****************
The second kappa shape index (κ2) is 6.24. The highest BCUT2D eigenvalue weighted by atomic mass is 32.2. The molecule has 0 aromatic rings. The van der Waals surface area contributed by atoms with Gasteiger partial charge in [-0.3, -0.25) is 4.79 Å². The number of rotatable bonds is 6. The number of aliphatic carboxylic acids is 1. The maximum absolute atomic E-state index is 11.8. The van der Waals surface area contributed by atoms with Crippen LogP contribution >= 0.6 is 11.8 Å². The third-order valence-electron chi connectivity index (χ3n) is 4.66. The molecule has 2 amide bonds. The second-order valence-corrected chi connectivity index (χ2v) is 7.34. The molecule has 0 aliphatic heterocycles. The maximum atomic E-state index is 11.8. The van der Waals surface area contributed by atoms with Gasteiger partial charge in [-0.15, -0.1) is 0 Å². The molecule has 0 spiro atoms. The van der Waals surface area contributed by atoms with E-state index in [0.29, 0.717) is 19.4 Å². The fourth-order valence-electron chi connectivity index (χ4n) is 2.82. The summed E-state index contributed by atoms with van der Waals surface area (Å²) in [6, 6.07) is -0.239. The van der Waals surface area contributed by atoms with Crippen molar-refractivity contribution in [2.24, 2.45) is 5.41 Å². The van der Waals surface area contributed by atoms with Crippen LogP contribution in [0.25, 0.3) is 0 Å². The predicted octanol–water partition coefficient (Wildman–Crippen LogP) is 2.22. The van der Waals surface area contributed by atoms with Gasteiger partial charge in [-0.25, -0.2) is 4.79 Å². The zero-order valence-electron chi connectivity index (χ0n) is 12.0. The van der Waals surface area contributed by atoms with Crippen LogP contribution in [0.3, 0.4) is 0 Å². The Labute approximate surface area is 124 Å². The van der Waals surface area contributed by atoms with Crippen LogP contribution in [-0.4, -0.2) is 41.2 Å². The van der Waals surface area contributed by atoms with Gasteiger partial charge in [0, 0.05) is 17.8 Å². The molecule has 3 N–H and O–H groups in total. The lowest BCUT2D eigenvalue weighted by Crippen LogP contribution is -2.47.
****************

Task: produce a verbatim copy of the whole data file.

The second kappa shape index (κ2) is 6.24. The highest BCUT2D eigenvalue weighted by atomic mass is 32.2. The molecule has 0 aromatic rings. The van der Waals surface area contributed by atoms with Gasteiger partial charge in [-0.3, -0.25) is 4.79 Å². The number of rotatable bonds is 6. The number of aliphatic carboxylic acids is 1. The maximum absolute atomic E-state index is 11.8. The van der Waals surface area contributed by atoms with Crippen LogP contribution >= 0.6 is 11.8 Å². The third-order valence-electron chi connectivity index (χ3n) is 4.66. The molecule has 2 amide bonds. The second-order valence-corrected chi connectivity index (χ2v) is 7.34. The molecule has 0 aliphatic heterocycles. The maximum atomic E-state index is 11.8. The van der Waals surface area contributed by atoms with Gasteiger partial charge in [-0.15, -0.1) is 0 Å². The molecule has 0 spiro atoms. The van der Waals surface area contributed by atoms with E-state index in [0.29, 0.717) is 19.4 Å². The fourth-order valence-electron chi connectivity index (χ4n) is 2.82. The summed E-state index contributed by atoms with van der Waals surface area (Å²) in [6, 6.07) is -0.239. The van der Waals surface area contributed by atoms with Crippen molar-refractivity contribution in [2.24, 2.45) is 5.41 Å². The van der Waals surface area contributed by atoms with Crippen LogP contribution in [0.25, 0.3) is 0 Å². The predicted octanol–water partition coefficient (Wildman–Crippen LogP) is 2.22. The van der Waals surface area contributed by atoms with Gasteiger partial charge in [-0.25, -0.2) is 4.79 Å². The zero-order valence-electron chi connectivity index (χ0n) is 12.0. The van der Waals surface area contributed by atoms with Crippen LogP contribution in [0.3, 0.4) is 0 Å². The Labute approximate surface area is 124 Å². The van der Waals surface area contributed by atoms with Crippen LogP contribution in [-0.4, -0.2) is 41.2 Å². The van der Waals surface area contributed by atoms with Gasteiger partial charge in [0, 0.05) is 17.8 Å². The molecule has 3 N–H and O–H groups in total. The lowest BCUT2D eigenvalue weighted by Crippen LogP contribution is -2.47.